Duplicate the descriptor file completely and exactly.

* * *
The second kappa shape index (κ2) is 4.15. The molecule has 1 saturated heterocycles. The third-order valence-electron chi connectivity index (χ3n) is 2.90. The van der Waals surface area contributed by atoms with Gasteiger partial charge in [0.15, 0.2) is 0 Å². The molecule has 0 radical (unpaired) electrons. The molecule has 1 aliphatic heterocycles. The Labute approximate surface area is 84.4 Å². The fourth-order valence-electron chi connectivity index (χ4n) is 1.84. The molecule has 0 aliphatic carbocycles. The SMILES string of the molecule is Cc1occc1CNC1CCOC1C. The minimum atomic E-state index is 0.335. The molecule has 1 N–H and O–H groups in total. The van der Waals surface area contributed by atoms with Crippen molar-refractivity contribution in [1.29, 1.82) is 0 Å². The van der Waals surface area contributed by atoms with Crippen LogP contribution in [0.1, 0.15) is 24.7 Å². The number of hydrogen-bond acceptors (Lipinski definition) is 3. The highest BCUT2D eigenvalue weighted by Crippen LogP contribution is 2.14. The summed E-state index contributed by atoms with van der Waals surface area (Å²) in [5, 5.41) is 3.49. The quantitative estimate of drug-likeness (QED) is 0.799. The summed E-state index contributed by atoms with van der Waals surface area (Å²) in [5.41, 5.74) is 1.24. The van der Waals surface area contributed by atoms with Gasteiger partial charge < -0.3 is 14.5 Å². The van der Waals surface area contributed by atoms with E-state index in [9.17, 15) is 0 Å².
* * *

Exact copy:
The second kappa shape index (κ2) is 4.15. The molecule has 1 saturated heterocycles. The third-order valence-electron chi connectivity index (χ3n) is 2.90. The van der Waals surface area contributed by atoms with Gasteiger partial charge in [0.15, 0.2) is 0 Å². The molecule has 0 radical (unpaired) electrons. The molecule has 1 aliphatic heterocycles. The Labute approximate surface area is 84.4 Å². The fourth-order valence-electron chi connectivity index (χ4n) is 1.84. The molecule has 0 aliphatic carbocycles. The SMILES string of the molecule is Cc1occc1CNC1CCOC1C. The minimum atomic E-state index is 0.335. The molecule has 1 N–H and O–H groups in total. The van der Waals surface area contributed by atoms with Crippen molar-refractivity contribution in [1.29, 1.82) is 0 Å². The van der Waals surface area contributed by atoms with Crippen LogP contribution in [0.1, 0.15) is 24.7 Å². The number of hydrogen-bond acceptors (Lipinski definition) is 3. The highest BCUT2D eigenvalue weighted by Crippen LogP contribution is 2.14. The summed E-state index contributed by atoms with van der Waals surface area (Å²) in [5, 5.41) is 3.49. The quantitative estimate of drug-likeness (QED) is 0.799. The summed E-state index contributed by atoms with van der Waals surface area (Å²) in [5.41, 5.74) is 1.24. The van der Waals surface area contributed by atoms with Gasteiger partial charge < -0.3 is 14.5 Å². The van der Waals surface area contributed by atoms with E-state index in [9.17, 15) is 0 Å².